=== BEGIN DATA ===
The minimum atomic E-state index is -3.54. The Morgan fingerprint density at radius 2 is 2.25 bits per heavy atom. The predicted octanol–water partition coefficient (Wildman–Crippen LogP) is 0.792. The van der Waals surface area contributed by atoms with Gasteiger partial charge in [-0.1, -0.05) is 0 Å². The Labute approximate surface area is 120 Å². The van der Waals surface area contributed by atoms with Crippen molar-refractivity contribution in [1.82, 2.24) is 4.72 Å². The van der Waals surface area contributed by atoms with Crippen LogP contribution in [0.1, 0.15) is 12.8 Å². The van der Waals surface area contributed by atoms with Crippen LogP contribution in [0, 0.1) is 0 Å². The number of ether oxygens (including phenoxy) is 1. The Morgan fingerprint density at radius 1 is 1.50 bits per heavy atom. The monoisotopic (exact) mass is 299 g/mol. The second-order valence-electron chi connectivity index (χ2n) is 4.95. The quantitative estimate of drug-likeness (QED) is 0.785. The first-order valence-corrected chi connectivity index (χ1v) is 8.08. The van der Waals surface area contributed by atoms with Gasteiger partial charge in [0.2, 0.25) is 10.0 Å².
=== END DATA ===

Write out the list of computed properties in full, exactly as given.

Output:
The minimum atomic E-state index is -3.54. The Morgan fingerprint density at radius 2 is 2.25 bits per heavy atom. The predicted octanol–water partition coefficient (Wildman–Crippen LogP) is 0.792. The van der Waals surface area contributed by atoms with Gasteiger partial charge in [-0.1, -0.05) is 0 Å². The Labute approximate surface area is 120 Å². The van der Waals surface area contributed by atoms with Crippen molar-refractivity contribution in [1.82, 2.24) is 4.72 Å². The van der Waals surface area contributed by atoms with Crippen LogP contribution in [0.1, 0.15) is 12.8 Å². The van der Waals surface area contributed by atoms with Crippen LogP contribution in [0, 0.1) is 0 Å². The number of ether oxygens (including phenoxy) is 1. The Morgan fingerprint density at radius 1 is 1.50 bits per heavy atom. The monoisotopic (exact) mass is 299 g/mol. The second-order valence-electron chi connectivity index (χ2n) is 4.95. The quantitative estimate of drug-likeness (QED) is 0.785. The first-order valence-corrected chi connectivity index (χ1v) is 8.08. The van der Waals surface area contributed by atoms with Gasteiger partial charge in [0.2, 0.25) is 10.0 Å².